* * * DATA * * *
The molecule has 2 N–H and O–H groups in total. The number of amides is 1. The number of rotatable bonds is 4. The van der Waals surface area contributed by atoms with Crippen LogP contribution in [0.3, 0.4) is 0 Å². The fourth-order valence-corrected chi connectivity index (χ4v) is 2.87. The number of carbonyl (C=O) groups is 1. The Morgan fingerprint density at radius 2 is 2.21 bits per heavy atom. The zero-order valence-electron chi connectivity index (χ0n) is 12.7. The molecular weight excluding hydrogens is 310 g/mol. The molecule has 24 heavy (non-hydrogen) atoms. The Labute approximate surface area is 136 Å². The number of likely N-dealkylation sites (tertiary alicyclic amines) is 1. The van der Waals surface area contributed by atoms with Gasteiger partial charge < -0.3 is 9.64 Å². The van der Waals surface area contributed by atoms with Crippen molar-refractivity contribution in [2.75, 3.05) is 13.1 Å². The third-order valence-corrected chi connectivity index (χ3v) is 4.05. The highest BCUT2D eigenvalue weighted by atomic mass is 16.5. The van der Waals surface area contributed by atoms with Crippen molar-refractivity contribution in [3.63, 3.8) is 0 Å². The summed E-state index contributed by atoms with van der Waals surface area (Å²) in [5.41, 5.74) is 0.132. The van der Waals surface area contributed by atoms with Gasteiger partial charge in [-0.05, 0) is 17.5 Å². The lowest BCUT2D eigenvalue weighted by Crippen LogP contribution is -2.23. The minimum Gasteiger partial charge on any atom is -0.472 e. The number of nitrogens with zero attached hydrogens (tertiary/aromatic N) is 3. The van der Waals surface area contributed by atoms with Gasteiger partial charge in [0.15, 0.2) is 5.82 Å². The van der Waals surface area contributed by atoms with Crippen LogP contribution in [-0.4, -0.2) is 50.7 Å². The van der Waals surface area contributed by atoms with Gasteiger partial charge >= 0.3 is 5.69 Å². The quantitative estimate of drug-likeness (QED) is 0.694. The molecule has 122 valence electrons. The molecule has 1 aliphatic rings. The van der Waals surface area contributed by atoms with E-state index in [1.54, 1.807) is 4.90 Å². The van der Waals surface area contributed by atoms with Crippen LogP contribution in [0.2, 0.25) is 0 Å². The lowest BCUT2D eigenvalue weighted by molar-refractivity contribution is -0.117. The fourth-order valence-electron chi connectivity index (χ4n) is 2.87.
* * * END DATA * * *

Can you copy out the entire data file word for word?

The molecule has 2 N–H and O–H groups in total. The number of amides is 1. The number of rotatable bonds is 4. The van der Waals surface area contributed by atoms with Crippen LogP contribution in [0.3, 0.4) is 0 Å². The fourth-order valence-corrected chi connectivity index (χ4v) is 2.87. The number of carbonyl (C=O) groups is 1. The Morgan fingerprint density at radius 2 is 2.21 bits per heavy atom. The zero-order valence-electron chi connectivity index (χ0n) is 12.7. The molecular weight excluding hydrogens is 310 g/mol. The molecule has 24 heavy (non-hydrogen) atoms. The Labute approximate surface area is 136 Å². The number of likely N-dealkylation sites (tertiary alicyclic amines) is 1. The van der Waals surface area contributed by atoms with Gasteiger partial charge < -0.3 is 9.64 Å². The van der Waals surface area contributed by atoms with Crippen molar-refractivity contribution in [2.75, 3.05) is 13.1 Å². The third-order valence-corrected chi connectivity index (χ3v) is 4.05. The highest BCUT2D eigenvalue weighted by atomic mass is 16.5. The van der Waals surface area contributed by atoms with Crippen molar-refractivity contribution in [3.63, 3.8) is 0 Å². The summed E-state index contributed by atoms with van der Waals surface area (Å²) in [5.41, 5.74) is 0.132. The van der Waals surface area contributed by atoms with Gasteiger partial charge in [-0.05, 0) is 17.5 Å². The lowest BCUT2D eigenvalue weighted by Crippen LogP contribution is -2.23. The minimum Gasteiger partial charge on any atom is -0.472 e. The number of nitrogens with zero attached hydrogens (tertiary/aromatic N) is 3. The van der Waals surface area contributed by atoms with Gasteiger partial charge in [0.15, 0.2) is 5.82 Å². The van der Waals surface area contributed by atoms with Crippen LogP contribution in [-0.4, -0.2) is 50.7 Å². The van der Waals surface area contributed by atoms with Gasteiger partial charge >= 0.3 is 5.69 Å². The quantitative estimate of drug-likeness (QED) is 0.694. The molecule has 122 valence electrons. The molecule has 1 aliphatic rings. The van der Waals surface area contributed by atoms with E-state index in [1.54, 1.807) is 4.90 Å². The van der Waals surface area contributed by atoms with Crippen LogP contribution in [0.2, 0.25) is 0 Å². The lowest BCUT2D eigenvalue weighted by molar-refractivity contribution is -0.117. The fourth-order valence-electron chi connectivity index (χ4n) is 2.87.